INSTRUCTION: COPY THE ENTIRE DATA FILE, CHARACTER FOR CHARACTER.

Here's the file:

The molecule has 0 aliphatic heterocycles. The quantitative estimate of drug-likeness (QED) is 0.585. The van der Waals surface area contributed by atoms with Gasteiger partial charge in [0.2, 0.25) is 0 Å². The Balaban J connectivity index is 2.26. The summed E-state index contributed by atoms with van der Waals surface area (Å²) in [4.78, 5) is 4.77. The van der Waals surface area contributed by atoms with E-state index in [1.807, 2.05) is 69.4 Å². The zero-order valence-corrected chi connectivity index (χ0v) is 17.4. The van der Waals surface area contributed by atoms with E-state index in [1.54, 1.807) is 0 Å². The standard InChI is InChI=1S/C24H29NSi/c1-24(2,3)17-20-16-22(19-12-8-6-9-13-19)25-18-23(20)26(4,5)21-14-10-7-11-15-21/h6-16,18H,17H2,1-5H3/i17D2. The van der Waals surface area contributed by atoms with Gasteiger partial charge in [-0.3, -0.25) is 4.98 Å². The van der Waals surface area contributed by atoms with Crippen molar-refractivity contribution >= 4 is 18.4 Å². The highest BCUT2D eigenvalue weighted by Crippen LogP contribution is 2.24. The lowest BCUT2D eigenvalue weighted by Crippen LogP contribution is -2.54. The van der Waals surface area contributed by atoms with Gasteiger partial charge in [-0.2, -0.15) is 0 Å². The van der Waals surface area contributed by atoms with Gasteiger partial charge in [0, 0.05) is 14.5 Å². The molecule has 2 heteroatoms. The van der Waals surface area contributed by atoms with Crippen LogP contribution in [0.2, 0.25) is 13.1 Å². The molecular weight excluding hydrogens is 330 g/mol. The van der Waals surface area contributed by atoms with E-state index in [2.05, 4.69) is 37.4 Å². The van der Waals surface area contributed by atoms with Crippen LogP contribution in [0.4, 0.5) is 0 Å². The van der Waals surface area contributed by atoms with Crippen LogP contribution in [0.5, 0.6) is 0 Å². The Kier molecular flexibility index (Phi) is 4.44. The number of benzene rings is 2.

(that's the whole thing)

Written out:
The molecule has 0 aliphatic heterocycles. The quantitative estimate of drug-likeness (QED) is 0.585. The van der Waals surface area contributed by atoms with Gasteiger partial charge in [0.2, 0.25) is 0 Å². The Balaban J connectivity index is 2.26. The summed E-state index contributed by atoms with van der Waals surface area (Å²) in [4.78, 5) is 4.77. The van der Waals surface area contributed by atoms with E-state index in [1.807, 2.05) is 69.4 Å². The zero-order valence-corrected chi connectivity index (χ0v) is 17.4. The van der Waals surface area contributed by atoms with E-state index in [1.54, 1.807) is 0 Å². The standard InChI is InChI=1S/C24H29NSi/c1-24(2,3)17-20-16-22(19-12-8-6-9-13-19)25-18-23(20)26(4,5)21-14-10-7-11-15-21/h6-16,18H,17H2,1-5H3/i17D2. The van der Waals surface area contributed by atoms with Gasteiger partial charge in [-0.3, -0.25) is 4.98 Å². The van der Waals surface area contributed by atoms with Crippen molar-refractivity contribution >= 4 is 18.4 Å². The highest BCUT2D eigenvalue weighted by Crippen LogP contribution is 2.24. The lowest BCUT2D eigenvalue weighted by Crippen LogP contribution is -2.54. The van der Waals surface area contributed by atoms with Gasteiger partial charge in [-0.2, -0.15) is 0 Å². The van der Waals surface area contributed by atoms with Gasteiger partial charge in [0, 0.05) is 14.5 Å². The molecule has 2 heteroatoms. The van der Waals surface area contributed by atoms with Crippen LogP contribution in [0.2, 0.25) is 13.1 Å². The molecular weight excluding hydrogens is 330 g/mol. The van der Waals surface area contributed by atoms with E-state index in [2.05, 4.69) is 37.4 Å². The van der Waals surface area contributed by atoms with Crippen LogP contribution in [0.4, 0.5) is 0 Å². The van der Waals surface area contributed by atoms with Crippen LogP contribution in [0.5, 0.6) is 0 Å². The Kier molecular flexibility index (Phi) is 4.44. The number of benzene rings is 2.